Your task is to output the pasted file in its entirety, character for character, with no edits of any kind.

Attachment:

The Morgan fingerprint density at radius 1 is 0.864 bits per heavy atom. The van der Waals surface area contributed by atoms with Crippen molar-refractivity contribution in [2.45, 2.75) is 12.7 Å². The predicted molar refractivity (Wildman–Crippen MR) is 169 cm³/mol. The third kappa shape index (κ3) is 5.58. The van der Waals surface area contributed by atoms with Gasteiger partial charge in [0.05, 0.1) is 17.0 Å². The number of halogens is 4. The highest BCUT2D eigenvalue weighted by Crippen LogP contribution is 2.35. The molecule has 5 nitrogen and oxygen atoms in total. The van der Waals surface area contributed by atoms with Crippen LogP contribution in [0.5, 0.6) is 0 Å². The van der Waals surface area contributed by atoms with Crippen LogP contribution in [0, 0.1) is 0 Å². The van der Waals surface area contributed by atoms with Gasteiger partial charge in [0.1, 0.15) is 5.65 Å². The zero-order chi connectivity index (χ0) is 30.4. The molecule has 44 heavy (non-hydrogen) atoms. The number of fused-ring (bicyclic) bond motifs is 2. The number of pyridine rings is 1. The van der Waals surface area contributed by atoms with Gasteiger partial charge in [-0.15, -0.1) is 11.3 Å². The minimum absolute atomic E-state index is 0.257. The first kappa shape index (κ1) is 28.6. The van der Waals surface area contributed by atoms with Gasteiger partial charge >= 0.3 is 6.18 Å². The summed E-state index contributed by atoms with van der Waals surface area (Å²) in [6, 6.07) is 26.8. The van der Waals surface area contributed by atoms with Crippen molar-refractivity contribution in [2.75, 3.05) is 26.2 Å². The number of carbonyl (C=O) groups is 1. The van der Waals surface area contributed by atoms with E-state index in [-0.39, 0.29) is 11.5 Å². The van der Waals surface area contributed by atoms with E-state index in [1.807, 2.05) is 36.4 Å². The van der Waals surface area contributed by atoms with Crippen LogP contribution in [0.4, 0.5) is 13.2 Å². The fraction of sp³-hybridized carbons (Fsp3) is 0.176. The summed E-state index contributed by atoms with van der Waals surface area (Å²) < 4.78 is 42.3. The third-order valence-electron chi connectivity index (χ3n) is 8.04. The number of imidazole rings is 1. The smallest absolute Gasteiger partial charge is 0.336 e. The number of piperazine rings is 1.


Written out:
The Morgan fingerprint density at radius 1 is 0.864 bits per heavy atom. The van der Waals surface area contributed by atoms with Crippen molar-refractivity contribution in [2.45, 2.75) is 12.7 Å². The predicted molar refractivity (Wildman–Crippen MR) is 169 cm³/mol. The third kappa shape index (κ3) is 5.58. The van der Waals surface area contributed by atoms with Gasteiger partial charge in [0.05, 0.1) is 17.0 Å². The number of halogens is 4. The highest BCUT2D eigenvalue weighted by Crippen LogP contribution is 2.35. The molecule has 5 nitrogen and oxygen atoms in total. The van der Waals surface area contributed by atoms with Crippen LogP contribution in [0.5, 0.6) is 0 Å². The van der Waals surface area contributed by atoms with Crippen LogP contribution in [0, 0.1) is 0 Å². The van der Waals surface area contributed by atoms with Gasteiger partial charge in [0.1, 0.15) is 5.65 Å². The zero-order chi connectivity index (χ0) is 30.4. The molecule has 44 heavy (non-hydrogen) atoms. The number of fused-ring (bicyclic) bond motifs is 2. The number of pyridine rings is 1. The van der Waals surface area contributed by atoms with Gasteiger partial charge in [-0.15, -0.1) is 11.3 Å². The minimum absolute atomic E-state index is 0.257. The first kappa shape index (κ1) is 28.6. The van der Waals surface area contributed by atoms with Gasteiger partial charge >= 0.3 is 6.18 Å². The summed E-state index contributed by atoms with van der Waals surface area (Å²) in [6, 6.07) is 26.8. The van der Waals surface area contributed by atoms with Crippen molar-refractivity contribution in [2.75, 3.05) is 26.2 Å². The number of carbonyl (C=O) groups is 1. The van der Waals surface area contributed by atoms with E-state index in [-0.39, 0.29) is 11.5 Å². The van der Waals surface area contributed by atoms with E-state index in [1.807, 2.05) is 36.4 Å². The van der Waals surface area contributed by atoms with Crippen LogP contribution in [0.4, 0.5) is 13.2 Å². The fraction of sp³-hybridized carbons (Fsp3) is 0.176. The summed E-state index contributed by atoms with van der Waals surface area (Å²) < 4.78 is 42.3. The third-order valence-electron chi connectivity index (χ3n) is 8.04. The number of imidazole rings is 1. The smallest absolute Gasteiger partial charge is 0.336 e. The number of piperazine rings is 1.